Viral anterior uveitis – most commonly caused by herpes simplex virus (HSV) and varicella-zoster virus (VZV); less frequently cytomegalovirus, and rubella virus – can be complicated by atrophic iris changes resulting in ITD4. Herpes zoster ophthalmicus (HZO) describes the reactivation of VZV in the first division of the fifth cranial nerve (CN V1), which typically occurs in patients between the sixth to seventh decade of life, when VZV-specific immunity wanes4. In contrast, HSV uveitis, most commonly from HSV type-1, predominantly occurs in younger patients in the fourth to fifth decade of life and is caused by the reactivation of the HSV virus from within the trigeminal ganglion. Up to 60% of patients with HZO experience ocular involvement and these patients generally experience more inflammation than those with HSV-related uveitis. Segmental (Fig 2A) or patchy (Fig 2B) atrophy causing ITD can develop in as many as 88% of HZO patients and 48% of patients with HSV4.
Traumatic ITD may result from penetrating eye injuries, blunt trauma, or iatrogenic causes intraoperatively. In an acute setting, a history of any acute trauma resulting in an ITD should prompt a clinician to carefully assess the status of the structures posterior to the iris, specifically looking for signs of a traumatic cataract, commotio retinae, or presence of any intraocular foreign body. A missed intraocular foreign body may result in infection (endophthalmitis), inflammation (uveitis) or traumatic cysts (Fig 2C), requiring further intervention. Trauma from the above mechanisms can also result in iris avulsion from the iris root, leading to iridodialysis (Fig 2D), which can result in cosmetic and functional issues such as glare and monocular diplopia5. Regardless of the mechanism, any damage to the iris may have consequent damage to the drainage angle and increases the patient’s risk of developing glaucoma.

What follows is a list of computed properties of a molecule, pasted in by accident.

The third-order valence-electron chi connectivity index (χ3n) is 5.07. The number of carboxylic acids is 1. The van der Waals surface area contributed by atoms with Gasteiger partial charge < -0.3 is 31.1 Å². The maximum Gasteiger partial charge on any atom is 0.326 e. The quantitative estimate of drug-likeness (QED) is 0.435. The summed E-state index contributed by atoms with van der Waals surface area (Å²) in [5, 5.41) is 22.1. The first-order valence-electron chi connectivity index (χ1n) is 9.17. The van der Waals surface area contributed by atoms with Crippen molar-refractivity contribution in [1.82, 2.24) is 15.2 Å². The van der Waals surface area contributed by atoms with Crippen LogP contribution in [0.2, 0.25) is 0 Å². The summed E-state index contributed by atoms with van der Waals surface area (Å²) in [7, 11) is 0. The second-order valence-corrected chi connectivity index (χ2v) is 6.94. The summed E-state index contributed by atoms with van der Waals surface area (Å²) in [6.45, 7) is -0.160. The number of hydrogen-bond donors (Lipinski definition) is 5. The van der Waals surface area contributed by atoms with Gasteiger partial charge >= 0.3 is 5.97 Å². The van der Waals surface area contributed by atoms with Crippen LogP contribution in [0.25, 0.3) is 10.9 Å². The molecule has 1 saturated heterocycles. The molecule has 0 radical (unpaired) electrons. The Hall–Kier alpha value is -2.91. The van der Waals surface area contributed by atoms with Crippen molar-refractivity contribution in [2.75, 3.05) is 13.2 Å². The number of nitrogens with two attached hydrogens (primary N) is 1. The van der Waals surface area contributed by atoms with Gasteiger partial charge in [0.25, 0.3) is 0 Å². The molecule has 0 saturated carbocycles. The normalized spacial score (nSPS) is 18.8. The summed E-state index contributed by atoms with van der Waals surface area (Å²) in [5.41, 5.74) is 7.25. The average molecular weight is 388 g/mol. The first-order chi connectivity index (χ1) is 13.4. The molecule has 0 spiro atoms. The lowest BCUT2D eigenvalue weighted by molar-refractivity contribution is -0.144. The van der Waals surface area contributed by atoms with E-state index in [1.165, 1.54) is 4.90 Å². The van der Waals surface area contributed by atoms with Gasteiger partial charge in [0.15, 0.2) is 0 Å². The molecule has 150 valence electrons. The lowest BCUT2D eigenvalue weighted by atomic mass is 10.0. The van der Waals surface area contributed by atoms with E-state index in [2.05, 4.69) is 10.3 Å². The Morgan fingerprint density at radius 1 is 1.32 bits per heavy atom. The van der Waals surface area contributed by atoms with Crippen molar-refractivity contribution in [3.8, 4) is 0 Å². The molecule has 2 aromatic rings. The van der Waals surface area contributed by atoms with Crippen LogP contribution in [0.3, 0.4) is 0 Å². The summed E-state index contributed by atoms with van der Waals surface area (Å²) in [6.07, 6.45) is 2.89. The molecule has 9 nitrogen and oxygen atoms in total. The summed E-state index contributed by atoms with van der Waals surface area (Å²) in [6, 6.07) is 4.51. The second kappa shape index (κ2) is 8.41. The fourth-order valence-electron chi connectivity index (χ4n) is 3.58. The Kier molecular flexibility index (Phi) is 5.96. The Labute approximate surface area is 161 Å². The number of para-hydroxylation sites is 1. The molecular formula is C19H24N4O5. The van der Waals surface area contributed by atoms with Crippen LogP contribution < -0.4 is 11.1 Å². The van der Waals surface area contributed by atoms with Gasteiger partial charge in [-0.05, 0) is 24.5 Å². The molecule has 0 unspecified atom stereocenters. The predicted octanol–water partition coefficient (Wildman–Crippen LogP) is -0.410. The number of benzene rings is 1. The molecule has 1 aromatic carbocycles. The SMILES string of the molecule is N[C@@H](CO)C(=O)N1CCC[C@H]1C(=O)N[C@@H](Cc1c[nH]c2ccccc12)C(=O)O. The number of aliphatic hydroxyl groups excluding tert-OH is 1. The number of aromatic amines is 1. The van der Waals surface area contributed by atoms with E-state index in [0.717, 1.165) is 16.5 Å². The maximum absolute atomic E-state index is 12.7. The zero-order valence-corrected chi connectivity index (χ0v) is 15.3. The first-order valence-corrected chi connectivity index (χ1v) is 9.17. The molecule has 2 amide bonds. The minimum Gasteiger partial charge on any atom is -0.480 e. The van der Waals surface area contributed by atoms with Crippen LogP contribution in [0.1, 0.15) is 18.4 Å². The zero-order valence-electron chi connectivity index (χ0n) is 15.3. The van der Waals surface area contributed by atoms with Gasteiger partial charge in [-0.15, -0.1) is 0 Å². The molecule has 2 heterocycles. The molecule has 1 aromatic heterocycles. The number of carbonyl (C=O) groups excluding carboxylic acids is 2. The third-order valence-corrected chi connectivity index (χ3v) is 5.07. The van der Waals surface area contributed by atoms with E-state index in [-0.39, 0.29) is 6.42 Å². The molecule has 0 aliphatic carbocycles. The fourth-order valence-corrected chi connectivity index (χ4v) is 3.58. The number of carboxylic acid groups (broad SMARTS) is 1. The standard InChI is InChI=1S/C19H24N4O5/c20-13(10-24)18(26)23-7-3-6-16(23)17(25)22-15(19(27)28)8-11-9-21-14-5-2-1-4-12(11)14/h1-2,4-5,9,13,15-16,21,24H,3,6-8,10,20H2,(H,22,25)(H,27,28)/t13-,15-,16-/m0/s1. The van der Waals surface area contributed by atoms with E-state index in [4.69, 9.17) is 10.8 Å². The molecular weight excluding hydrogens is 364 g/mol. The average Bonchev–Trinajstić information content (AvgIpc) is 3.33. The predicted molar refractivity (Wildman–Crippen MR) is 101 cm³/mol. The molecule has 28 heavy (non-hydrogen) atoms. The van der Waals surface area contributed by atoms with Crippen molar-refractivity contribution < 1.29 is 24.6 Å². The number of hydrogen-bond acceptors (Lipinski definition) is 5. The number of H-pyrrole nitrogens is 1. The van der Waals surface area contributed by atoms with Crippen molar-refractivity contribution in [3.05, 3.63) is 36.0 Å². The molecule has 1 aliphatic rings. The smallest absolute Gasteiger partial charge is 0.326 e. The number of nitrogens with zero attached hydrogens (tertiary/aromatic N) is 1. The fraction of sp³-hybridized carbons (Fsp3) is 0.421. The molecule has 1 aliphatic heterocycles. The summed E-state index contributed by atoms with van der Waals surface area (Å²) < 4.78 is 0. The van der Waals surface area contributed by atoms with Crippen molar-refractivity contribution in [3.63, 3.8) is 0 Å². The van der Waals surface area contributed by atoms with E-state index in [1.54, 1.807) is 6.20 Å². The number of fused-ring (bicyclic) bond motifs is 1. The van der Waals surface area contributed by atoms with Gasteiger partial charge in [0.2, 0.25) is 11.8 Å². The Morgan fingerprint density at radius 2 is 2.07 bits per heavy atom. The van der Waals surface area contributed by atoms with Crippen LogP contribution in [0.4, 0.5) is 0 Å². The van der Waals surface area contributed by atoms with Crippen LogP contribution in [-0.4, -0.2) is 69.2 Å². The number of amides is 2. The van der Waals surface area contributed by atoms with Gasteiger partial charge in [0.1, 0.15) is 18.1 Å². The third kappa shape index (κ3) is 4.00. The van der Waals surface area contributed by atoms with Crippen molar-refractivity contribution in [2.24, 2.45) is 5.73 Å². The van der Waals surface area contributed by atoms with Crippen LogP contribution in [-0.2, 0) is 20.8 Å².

Fig 2. (A) A patient with HSV anterior uveitis and resultant large segmental atrophy seen with retro illumination. (B) A patient with ocular-involving herpes zoster ophthalmicus; severe anterior uveitis resulted in patchy iris atrophy seen as ITDs. (C) Traumatic cyst displacing iris structures towards the pupil. (D) Iridodialysis following blunt trauma to the eye of a patient
Other differentials causing ITD
Other differentials to consider, not discussed in detail above, include pigment dispersion syndrome, pseudoexfoliation syndrome and Fuchs’ heterochromic iridocyclitis. These conditions have an unknown aetiology and are likely to be multifactorial, with the most common complication being glaucoma from angle involvement. In the last two decades, a new disease entity known as bilateral acute iris transillumination (BAIT) syndrome has been recognised. The main complaint from patients with BAIT is strong photophobia caused by spectacular transillumination of the iris and observed to occur in patients following upper respiratory tract infections, and/or use of oral moxifloxacin prior to development of BAIT6.